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 LOS ANGELES, Oct. 1 /PRNewswire/ -- The final cost of building the Metro Red Line segment between Union Station and Westlake/MacArthur Park in downtown Los Angeles, including all change orders, could be $30 million to $40 million below the project's approved budget of $1.45 billion, according to officials of the Rail Construction Corp. (RCC), the MTA's construction subsidiary.
 RCC officials also said total project costs may only rise 15 percent above the original $1.25 billion budget, far less than other recent U.S. subway projects. (The original budget was approved in August 1986.) The RCC compared Red Line costs with those of subway projects in Washington, D.C., Atlanta, Baltimore, Miami, and San Francisco (see chart).
 "Not only did we bring this project in under the revised budget, but we opened the Red Line eight months ahead of schedule," said Ed McSpedon, RCC chief executive officer.
 The RCC assumed responsibility for construction of the Metro Red Line project from the Southern California Rapid Transit District in July 1990. An independent assessment of construction costs conducted at that time established a $1.45 billion estimate for completion of the project, $200 million above the original budget.
 "While change orders pushed up costs in completing Segment 1, we are experiencing far fewer change orders in building Segment 2," McSpedon said. "It will be at least another 18 months before we can close the books on such a monumental project, but this report is a very favorable sign that the project management team did its job well on what is widely regarded as the most technically complex public works project ever built in Los Angeles."
 The first segment of the Red Line opened for service Jan. 30, 1993, some eight months ahead of schedule. It provides service at five stations to a steadily increasing ridership, currently estimated at 15,000 daily passengers, a total of more than 2.89 million since opening day.
 The cost comparisons are part of a status report on the management performance of the Metro Rail system that will be presented Oct. 7 at the first of a series of briefings for the MTA board of directors.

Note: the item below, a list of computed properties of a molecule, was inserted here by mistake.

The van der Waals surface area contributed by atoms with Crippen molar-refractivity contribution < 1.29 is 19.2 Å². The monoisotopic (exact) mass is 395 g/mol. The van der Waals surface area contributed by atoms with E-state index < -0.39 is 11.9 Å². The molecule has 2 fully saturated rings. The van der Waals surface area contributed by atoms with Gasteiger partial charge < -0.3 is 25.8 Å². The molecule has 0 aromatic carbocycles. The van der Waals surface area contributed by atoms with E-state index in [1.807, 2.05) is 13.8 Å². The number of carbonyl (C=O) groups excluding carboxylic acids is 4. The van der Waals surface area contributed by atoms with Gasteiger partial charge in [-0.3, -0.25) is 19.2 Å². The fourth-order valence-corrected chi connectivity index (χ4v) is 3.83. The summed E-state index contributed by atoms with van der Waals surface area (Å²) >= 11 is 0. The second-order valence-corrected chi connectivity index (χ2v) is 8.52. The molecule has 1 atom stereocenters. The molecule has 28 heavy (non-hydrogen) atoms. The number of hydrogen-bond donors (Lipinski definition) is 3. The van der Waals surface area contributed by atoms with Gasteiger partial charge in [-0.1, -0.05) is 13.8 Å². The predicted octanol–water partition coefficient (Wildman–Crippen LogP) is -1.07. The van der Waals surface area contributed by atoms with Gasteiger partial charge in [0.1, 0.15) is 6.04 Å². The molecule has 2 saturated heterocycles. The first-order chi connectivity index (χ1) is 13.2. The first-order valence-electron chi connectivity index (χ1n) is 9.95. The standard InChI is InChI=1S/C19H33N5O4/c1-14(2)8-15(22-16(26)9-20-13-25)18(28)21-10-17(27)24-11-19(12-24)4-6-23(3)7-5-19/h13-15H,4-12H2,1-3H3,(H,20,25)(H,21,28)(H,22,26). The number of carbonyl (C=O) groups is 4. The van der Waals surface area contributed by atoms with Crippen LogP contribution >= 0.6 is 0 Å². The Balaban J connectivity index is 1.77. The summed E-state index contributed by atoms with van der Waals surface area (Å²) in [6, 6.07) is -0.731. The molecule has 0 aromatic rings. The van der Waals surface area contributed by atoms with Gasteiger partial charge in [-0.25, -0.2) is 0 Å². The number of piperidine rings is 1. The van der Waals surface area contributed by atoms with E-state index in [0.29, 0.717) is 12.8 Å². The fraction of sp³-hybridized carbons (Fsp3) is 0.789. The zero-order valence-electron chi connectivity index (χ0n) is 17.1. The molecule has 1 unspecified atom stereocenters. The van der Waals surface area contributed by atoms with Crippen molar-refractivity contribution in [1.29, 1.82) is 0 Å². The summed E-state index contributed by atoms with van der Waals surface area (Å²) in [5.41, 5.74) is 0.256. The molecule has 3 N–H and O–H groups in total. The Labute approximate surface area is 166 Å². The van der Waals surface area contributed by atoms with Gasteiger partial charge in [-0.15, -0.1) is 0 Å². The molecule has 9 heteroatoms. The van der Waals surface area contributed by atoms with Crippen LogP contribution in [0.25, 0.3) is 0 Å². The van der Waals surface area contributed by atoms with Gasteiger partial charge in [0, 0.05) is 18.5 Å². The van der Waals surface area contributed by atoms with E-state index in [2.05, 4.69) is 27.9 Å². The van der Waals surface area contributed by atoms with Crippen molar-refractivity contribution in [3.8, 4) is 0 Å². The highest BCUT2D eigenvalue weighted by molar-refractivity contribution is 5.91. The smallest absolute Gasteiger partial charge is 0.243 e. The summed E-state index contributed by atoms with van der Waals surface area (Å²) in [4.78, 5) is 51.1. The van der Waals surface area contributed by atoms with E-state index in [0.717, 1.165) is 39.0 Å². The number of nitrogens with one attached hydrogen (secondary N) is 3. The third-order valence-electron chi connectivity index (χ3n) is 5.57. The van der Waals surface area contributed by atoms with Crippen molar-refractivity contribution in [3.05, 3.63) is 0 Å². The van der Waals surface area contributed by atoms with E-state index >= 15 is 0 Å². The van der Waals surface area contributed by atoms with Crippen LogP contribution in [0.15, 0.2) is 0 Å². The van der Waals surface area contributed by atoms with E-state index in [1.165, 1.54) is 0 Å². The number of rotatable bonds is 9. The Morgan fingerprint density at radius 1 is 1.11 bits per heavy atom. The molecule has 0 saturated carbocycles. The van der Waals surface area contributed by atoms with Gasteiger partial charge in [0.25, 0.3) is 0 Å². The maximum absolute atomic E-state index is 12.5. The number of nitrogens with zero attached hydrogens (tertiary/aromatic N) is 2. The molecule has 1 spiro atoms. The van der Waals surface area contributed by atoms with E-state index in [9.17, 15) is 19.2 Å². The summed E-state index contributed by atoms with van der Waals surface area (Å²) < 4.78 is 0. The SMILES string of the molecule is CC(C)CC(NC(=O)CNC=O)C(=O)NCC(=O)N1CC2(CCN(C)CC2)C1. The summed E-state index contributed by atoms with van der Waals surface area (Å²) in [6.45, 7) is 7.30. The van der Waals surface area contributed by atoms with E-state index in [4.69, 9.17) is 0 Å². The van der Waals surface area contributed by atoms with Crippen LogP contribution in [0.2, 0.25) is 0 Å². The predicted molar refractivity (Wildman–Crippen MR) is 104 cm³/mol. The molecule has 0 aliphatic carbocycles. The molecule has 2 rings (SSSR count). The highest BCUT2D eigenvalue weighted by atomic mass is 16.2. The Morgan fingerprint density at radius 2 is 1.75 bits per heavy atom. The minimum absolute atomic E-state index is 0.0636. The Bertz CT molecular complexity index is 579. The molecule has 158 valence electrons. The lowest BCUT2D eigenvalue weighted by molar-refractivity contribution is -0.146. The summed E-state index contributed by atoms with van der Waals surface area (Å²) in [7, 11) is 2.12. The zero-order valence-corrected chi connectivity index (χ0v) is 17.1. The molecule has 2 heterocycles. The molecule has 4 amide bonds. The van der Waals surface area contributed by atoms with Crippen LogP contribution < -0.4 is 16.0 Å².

The RCC report details the types of change orders that increased construction costs by $206 million -- 36 percent -- on Red Line Segment 1. The largest single category of Segment 1 construction cost increases -- 13 percent -- was due to changes in work scope not covered in the original contract. An example was the total remodeling of the Union Station baggage handling area as part of an agreement giving Metro Rail construction access to Union Station.
 Design changes represented another 7 percent of construction cost increases and, for example, allowed the RCC to modify the communications system to meet revised LAPD requirements.
 About 5 percent of Red Line construction cost increases was the result of schedule changes associated with a variety of situations, including occasional delays to implement additional safety measures prior to tunneling under downtown buildings.
 Another 3 percent of construction cost increases was attributed to "differing or unforeseen conditions," such as underground obstructions, pockets of hazardous materials, or subsurface conditions not discovered prior to the start of construction.
 Non-technical administrative changes and management issues created approximately 3 percent of Red Line construction cost increases. Administrative changes included budgeted contract options for such items as the purchase of additional rail ties for future rail construction. Management issues included actions taken by the construction managers that contractors claimed caused delays in project completion.
 The remaining 5 percent of construction cost increases was labeled "Other" and included a wide variety of changes and claims that RCC managers said could not easily have been attributed to a single category. An example is the final adjustment of a contract to account for the actual quantities of materials used to complete construction.
 The RCC report also points out that change orders have been drastically reduced in the construction of Segment 2 from Westlake/MacArthur Park to Wilshire/Western and Hollywood and Vine. As of September 1993, Segment 2 had incurred change orders amounting to only a 3 percent increase in overall construction costs.
 "Our success in reducing the construction costs of Segment 2 is due in great part to lessons we learned in building Segment 1 and to the Total Quality Program we have initiated," said Joel Sandberg, RCC project manager for Red Line Segment 2. "Even though Segment 2 is almost twice as long and has three more stations, the project team is confident they can complete it within 10 percent of the cost of building Segment 1."
 -0- 10/1/93
 /CONTACT: Bill Heard or Jim Smart, MTA News Bureau, 213-972-4678 or 213-244-7443/

CO: Los Angeles County Metropolitan Transportation Authority;
 Rail Construction Corp. ST: California IN: SU:

LS-LS -- LA033 -- 8011 10/01/93 19:02 EDT
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Publication:PR Newswire
Date:Oct 1, 1993

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